The conditions to be fulfilled by candidates for the Senate shall be determined by the Law relating to elections.

Article 84: With the exception of former Heads of State who become members of the Senate in accordance with Article 82 of this Constitution, members of the Senate serve a term of eight years

which is not renewable. Article 85: Approval of the list of candidates by the Supreme Court (Amendment n˚ 04 of 17/06/2010)

Modalities by which the Supreme Court approves the list of candidates to the position of Senators and their election shall be determined by the Law relating to elections.

Senators appointed by the President of the Republic shall be nominated after the other Senators have been elected or designated by competent organs and their names shall not be submitted to the Supreme Court for approval.

In the event that some of the candidates are not approved by the Supreme Court, the competent organs shall complete the list within seven days (7) from the date of its publication.

Article 86: Replacement of a Senator (Amendment n˚ 04 of 17/06/2010)

In the event of an elected Senator’s resignation, death, impeachment by a Court of Law or a permanent impediment to accomplish his/her duties when his/her term of office has at least one year to run, fresh elections shall be held. In case of an appointed Senator, the competent organ shall designate his/her replacement.

The newly elected or appointed Senator shall complete the remaining part of the term of office of his/her predecessor; he/she shall be ineligible for future election or appointment as a Senator.

Article 87: The Senate has the specific function to supervise the application of the principles referred to in Articles 9 and 54 of this Constitution.

Article 88: Powers of the Senate (Amendment n˚ 04 of 17/06/2010)

In legislative matters, the Senate shall be competent to vote on the following :

1° amendment of the Constitution;

2° Organic Laws;

3° Laws relating to establishment, modification, functioning and dissolution of public enterprises and parastatal organisations and territorial organisation;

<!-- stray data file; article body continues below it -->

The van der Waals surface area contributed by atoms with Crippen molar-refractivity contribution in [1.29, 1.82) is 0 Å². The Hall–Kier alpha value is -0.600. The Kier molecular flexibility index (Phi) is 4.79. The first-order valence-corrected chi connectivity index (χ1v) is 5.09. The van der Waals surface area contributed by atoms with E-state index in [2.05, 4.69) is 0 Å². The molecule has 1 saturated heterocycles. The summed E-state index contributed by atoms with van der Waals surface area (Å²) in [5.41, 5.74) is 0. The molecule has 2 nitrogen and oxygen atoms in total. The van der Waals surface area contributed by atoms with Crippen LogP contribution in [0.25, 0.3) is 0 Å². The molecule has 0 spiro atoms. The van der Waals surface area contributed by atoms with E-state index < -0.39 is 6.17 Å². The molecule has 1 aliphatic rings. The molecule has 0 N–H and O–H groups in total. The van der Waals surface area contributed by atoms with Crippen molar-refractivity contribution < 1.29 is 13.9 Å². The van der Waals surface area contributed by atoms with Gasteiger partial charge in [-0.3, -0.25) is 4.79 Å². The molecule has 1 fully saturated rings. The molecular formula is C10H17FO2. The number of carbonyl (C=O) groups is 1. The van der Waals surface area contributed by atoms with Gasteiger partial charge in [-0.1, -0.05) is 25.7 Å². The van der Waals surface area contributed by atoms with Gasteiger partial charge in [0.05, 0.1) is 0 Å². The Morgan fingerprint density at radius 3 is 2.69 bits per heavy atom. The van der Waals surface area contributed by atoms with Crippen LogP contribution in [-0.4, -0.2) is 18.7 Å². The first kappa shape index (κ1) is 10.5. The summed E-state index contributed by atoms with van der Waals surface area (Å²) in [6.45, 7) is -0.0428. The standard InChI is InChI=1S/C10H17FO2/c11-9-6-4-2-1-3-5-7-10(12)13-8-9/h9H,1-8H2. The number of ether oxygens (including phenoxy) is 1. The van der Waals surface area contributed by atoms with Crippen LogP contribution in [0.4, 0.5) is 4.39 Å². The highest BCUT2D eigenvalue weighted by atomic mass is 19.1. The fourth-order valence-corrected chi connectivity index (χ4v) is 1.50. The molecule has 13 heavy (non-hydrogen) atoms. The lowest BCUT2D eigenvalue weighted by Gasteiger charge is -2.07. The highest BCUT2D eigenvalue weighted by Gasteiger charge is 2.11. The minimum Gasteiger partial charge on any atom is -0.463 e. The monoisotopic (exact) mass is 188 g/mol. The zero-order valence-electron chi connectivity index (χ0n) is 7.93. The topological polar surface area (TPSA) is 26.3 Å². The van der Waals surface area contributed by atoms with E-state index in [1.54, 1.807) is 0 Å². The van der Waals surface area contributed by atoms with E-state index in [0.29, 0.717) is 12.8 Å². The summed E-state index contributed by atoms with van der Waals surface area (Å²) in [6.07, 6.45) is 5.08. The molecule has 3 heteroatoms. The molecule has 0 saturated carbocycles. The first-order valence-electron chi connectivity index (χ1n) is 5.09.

4° Laws relating to fundamental freedoms, rights and duties of the person;

5° Laws relating to the criminal procedure;

6° Laws relating to defence and security;

7° Laws relating to elections and referendum;

8° Laws relating to international agreements and treaties.

The Senate shall also have power to :

1° approve the appointment of the President, the vice President and the judges of the Supreme Court, the President and Vice President of the High Court and of the Commercial High Court, the Prosecutor General and the Deputy Prosecutor General;

2° approve the appointment of the Chairperson and members of National Commissions, Ombudsman and his/her Deputies, the Auditor General

of the State Finances and his/her Deputy, Ambassadors and permanent Representatives to International Organisations, Provincial Governors and Heads of Public Institutions and parastatal organisations which have legal personality;

3° approve the appointment of other public officials as determined by an Organic Law where necessary.

Article 89: The Speaker of the Chamber of Deputies shall, without undue delay, transmit to the President of the Senate bills adopted by the Chamber of Deputies relating to matters provided for in Article 88 of this Constitution.

Similarly, the Government shall submit to the Senate draft Orders relating to the appointment of the public officers referred to in Article 88 of this Constitution for approval prior to signature.

Section 2: Initiation and adoption of Laws

Article 90: The right to initiate and amend legislation shall be concurrently vested in each Deputy and the Executive acting through the Cabinet.